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Engineering advice

  1. Aug 19, 2008 #1
    Hey everyone,

    I'm heading into first year engineering. I have a few concerns, maybe some of the experienced members could help?

    reasons for choosing engineering:
    - I'd like to become a pilot. Having a degree is a requirement. Engineering is relevant to the field.
    - I love the sciences. I find them rewarding; I can study them without a lot of willpower.
    - Engineering naturally draws me.
    - Free tuition (almost)

    - Is the pain worth it?
    - Should I push through if people discourage it?
    - There are easier options. I have people skills, should I bother with the tough academics?
    - Do you have to be gifted at math to make it through? I'm not especially talented, I have to work for my marks.
    - Can you enjoy life under the workload?

    Have you thought about quitting? Any advice would help a lot.
  2. jcsd
  3. Aug 19, 2008 #2
    I'm a pilot, but not professionally. Being an engineer was a major advantage in understanding what's going on. It's not like learning to drive a car. You have to understand the physics of what's going on to get your licence.

    Yeah, that's a good reason - seriously.

    If you like it, yes.

    I don't know what you mean by 'people'.

    "I work with the software engineers so they don't have to deal with the customers. I have people skills. I'm good with people. What the hell's wrong with you people!?"

    Sorry.......had an office space moment there for a second....

    No, but you have to work hard to understand it or you are doomed.

    Straight answer, if you want to be good at it........no. It's a serious undertaking that requires almost absolute devotion to get really good at it. If you just want to get by and move on to something else, then yes. If you really want to master it, it's going to take hours upon hours of continual dedication.

    Hell yes. Most people get majorly burned out around the end of junior/senior. Basically, its homework/project/test/presentation non-stop. Lots of longggggggg nights. I'm not going to lie, almost everyone hates their last year.

    But you also have a starting salary of 50-55k with only a BS. Most people graduating with only an undergrad dont get nearly as much.

    Keep in mind, a lot of pilots in the military are engineers. A few of my friends in school are going to flight school once they finish up.
    Last edited by a moderator: Aug 19, 2008
  4. Aug 19, 2008 #3
    -For me yes, for you I don't know.
    -Yes, you should.
    -If you want to be a good pilot, you need a solid knowledge of vector mechanics and fluid dynamics. So yes you should bother.
    -No you dont, but it definitely helps. About 90% of engineering students at my school needed to take calc II and III, diff eq, and linear algebra at least twice. About 20% had to take calc II three times.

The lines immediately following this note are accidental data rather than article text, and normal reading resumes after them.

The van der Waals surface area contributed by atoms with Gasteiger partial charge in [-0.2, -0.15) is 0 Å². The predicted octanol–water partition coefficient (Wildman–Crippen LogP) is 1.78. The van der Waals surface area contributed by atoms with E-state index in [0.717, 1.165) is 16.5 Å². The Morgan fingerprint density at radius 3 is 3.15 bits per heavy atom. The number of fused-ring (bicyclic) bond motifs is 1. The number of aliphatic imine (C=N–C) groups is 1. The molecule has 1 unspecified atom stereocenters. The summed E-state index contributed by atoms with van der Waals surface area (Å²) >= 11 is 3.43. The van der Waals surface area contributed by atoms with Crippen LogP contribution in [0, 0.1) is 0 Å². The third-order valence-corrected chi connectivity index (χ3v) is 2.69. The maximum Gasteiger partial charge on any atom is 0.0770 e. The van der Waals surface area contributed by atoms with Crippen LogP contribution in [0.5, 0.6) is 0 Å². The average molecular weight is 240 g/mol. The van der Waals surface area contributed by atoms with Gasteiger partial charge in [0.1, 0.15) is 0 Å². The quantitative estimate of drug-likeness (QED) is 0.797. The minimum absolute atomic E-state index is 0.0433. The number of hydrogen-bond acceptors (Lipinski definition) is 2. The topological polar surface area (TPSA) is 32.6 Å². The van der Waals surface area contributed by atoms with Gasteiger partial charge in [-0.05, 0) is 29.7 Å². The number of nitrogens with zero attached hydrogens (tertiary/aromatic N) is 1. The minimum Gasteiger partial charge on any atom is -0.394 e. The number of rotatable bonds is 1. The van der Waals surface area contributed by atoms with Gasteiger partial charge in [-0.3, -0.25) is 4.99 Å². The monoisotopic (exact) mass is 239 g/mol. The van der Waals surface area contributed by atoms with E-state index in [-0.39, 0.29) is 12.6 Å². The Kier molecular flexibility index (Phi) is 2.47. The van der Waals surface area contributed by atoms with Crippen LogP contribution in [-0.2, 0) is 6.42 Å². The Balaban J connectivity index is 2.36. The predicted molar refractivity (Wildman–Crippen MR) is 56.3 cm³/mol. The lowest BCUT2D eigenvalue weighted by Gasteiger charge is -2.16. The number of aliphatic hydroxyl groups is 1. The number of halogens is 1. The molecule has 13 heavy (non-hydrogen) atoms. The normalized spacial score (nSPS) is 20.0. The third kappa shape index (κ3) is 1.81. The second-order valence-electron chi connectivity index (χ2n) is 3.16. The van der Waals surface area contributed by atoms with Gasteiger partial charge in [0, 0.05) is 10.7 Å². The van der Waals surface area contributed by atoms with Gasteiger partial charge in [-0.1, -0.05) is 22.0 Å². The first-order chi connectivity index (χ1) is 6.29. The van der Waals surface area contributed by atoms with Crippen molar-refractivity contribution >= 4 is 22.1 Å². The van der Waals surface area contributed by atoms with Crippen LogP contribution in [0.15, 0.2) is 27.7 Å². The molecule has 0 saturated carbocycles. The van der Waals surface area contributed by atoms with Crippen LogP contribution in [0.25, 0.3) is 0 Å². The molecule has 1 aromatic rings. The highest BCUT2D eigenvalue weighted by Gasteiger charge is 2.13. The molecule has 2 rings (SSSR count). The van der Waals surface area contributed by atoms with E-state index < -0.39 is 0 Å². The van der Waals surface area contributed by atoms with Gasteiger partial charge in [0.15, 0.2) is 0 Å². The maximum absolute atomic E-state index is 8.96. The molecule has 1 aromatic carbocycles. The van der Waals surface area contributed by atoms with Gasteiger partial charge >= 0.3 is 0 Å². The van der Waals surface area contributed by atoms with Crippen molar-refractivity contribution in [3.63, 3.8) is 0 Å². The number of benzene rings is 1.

-Like said above, if you want to be good or work while in school then no you can't. If you just want to get by then yes you can.

    And yes I thought about quitting many times. Everyone does. By the time your done with your junior year, flipping burgers at Mcdonalds looks like a very attractive career move.
  5. Aug 19, 2008 #4
    1) For me, it definitely was. Though there were a lot of sleepless nights, I could not have been happier with my choice and will follow it through to the PhD level.

    2) People skills are actually rather common among engineers - more common than movies like Office Space will have you believe. Perhaps many years ago only the basement dwellers were engineers, but nowadays, I've noticed most people at my job have either strong people skills or are actually well spoken.

    3) 'Gifted' - I don't even know what that means. You just need to have the dedication and desire to learn. Just like Cyrus said.

    4) Yes, you sure can. The workload can get very heavy, but it does lighten up at times. Make sure you capitalize on those lulls and go out with some friends.
  6. Aug 19, 2008 #5
    Yes, I have been studied engineering at least 1 year, and now I start to think about of switching this course.
    It wasn't that I incapable to overcome the burden of homeworks, but I just find that Physics course is more and more fascinating me... :smile:

    However, for salary sake, I came to think over about it...:uhh:
  7. Aug 19, 2008 #6
    What do you mean "Free tuition"....?

    From what I understand there is no such thing as a rich engineer....unless you invent something.You will just be upper middle class
  8. Aug 19, 2008 #7
    A guarantee at upper middle class doesn't sound half bad, my friend, especially if you're doing what you love to do. That sounds like the best of both worlds.
  9. Aug 19, 2008 #8
    Thanks for all the replies.

    @ cyrus, by 'people' I meant peers, friends
    @ whiteknights, I have a tuition waiver because a parent works at the university.
  10. Aug 19, 2008 #9


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